The Federal Court of Appeal has upheld a legally blind woman’s 2010 legal victory over the federal government, ordering the government to make its websites accessible to blind persons. It may not be a case under the Accessibility for Ontarians with Disabilities Act, but it does show us how website accessibility matters and has an impact on promoting accessibility for persons with disabilities.
The tribunal that decided the case of alleged discrimination against a part-time paramedic with multiple sclerosis who was shifted to a part-time ambulance driver position (at the paramedic’s pay rate) left some loose ends, according to the Supreme Court of British Columbia. The Court sent the case back to the tribunal to decide if the employer reasonably accommodated the employee, even though he was not able to perform important paramedic duties.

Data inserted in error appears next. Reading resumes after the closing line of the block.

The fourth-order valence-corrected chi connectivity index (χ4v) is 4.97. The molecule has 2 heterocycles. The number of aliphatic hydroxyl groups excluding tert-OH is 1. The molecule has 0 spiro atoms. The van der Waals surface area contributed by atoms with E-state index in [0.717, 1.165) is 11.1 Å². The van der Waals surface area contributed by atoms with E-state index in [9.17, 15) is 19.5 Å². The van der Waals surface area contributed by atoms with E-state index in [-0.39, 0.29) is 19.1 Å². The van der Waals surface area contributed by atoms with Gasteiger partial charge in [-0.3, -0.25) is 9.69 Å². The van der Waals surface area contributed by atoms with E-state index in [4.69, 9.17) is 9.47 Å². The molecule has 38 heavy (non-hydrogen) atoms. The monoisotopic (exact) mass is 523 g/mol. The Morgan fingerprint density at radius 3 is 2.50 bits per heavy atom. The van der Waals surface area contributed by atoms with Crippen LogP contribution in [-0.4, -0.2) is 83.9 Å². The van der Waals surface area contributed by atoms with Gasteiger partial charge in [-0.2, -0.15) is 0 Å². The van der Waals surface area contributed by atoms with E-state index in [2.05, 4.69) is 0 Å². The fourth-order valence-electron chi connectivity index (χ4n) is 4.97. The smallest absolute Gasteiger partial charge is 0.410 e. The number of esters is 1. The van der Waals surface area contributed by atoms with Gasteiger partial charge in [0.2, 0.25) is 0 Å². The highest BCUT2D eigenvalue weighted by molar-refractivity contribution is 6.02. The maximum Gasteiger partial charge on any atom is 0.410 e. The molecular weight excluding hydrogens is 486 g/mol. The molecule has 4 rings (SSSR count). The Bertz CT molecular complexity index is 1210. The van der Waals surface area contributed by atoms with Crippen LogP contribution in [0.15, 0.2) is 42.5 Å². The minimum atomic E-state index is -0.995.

I recently read an excellent case that sends a strong message to employers who attempt to abruptly change telecommuting arrangements, especially in the case where the employer had been previously accommodating the employee due to a physical disability. Simply put, it is a really bad idea, one that could cost at least $18,000.
In Donna Jodhan v. Attorney General of Canada, a recent significant accessibility ruling, a Federal Court judge has ordered Ottawa to make all of the government websites accessible to the blind within 15 months.